Ending months of speculation, Governor Chris Christie re-nominated Chief Justice Stuart Rabner to the New Jersey Supreme Court. The move was part of a political compromise with senate leadership, which agreed in exchange to support the nomination of a Christie ally to the supreme court.
The deal between Governor Christie, a Republican, and Democrats in the senate will fill one of two seats on a court that has had two vacancies since early 2012. The first vacancy occurred in 2010, when the governor broke from tradition and declined to re-nominate a sitting justice. Christie promised to remake the supreme court, which he describes as “out of control” and unaccountable to the public, after unfavorable rulings on school funding and affordable housing, and this was a first step in doing so. The senate responded by refusing to confirm Christie’s appointee to that seat, rejecting nominees for two vacancies in July 2012, and failing to act since December 2012 on the two replacement nominees. (Christie declined to re-nominate a second justice in 2013.)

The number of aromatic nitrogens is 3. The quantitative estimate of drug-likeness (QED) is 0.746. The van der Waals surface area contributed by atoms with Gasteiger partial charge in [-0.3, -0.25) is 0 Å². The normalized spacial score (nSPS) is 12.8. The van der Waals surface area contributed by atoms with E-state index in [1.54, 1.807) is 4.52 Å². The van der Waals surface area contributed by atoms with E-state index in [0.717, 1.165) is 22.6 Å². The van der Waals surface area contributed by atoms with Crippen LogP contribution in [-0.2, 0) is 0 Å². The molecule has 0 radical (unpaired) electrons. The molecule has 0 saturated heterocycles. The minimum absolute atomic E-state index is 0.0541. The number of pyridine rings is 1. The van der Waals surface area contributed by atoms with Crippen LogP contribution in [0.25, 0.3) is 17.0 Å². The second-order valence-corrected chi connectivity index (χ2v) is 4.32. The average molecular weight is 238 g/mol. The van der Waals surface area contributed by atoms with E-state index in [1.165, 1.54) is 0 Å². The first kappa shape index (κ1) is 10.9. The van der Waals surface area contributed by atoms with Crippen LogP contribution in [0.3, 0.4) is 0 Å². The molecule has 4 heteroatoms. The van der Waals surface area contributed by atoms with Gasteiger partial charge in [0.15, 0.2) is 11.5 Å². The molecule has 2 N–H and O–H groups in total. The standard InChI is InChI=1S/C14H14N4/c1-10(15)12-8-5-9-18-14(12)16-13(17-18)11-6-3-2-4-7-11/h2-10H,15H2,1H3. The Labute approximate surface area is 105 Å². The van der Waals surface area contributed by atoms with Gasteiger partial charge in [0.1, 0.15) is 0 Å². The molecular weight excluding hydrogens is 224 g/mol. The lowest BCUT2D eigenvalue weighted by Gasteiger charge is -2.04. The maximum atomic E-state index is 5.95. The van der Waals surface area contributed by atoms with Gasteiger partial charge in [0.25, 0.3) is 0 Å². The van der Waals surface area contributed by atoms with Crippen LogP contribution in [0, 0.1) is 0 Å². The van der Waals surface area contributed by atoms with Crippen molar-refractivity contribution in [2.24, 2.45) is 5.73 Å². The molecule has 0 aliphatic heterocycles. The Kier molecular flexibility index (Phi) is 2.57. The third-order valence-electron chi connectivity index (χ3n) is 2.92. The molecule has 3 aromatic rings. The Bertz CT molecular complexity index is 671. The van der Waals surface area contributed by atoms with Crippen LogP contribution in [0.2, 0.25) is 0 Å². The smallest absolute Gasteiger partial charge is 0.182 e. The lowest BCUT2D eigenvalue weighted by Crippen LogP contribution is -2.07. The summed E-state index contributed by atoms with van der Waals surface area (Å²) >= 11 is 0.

Insiders say that the remaining vacancy on the state’s highest court will likely not be filled during the Christie administration.
The state bar association and bar associations in all 21 of the state’s counties had adopted resolutions calling for Christie to rename Rabner. At the same time, the state bar has encouraged the legislature to pursue a constitutional amendment that would “formalize the original intent” of the state constitution and guarantee judicial reappointment except in cases of “unfitness” for office.
In New Jersey, the governor appoints supreme court justices with senate confirmation. Following an initial seven-year term, justices may be reappointed to age 70, and in the past, reappointment has been pro forma.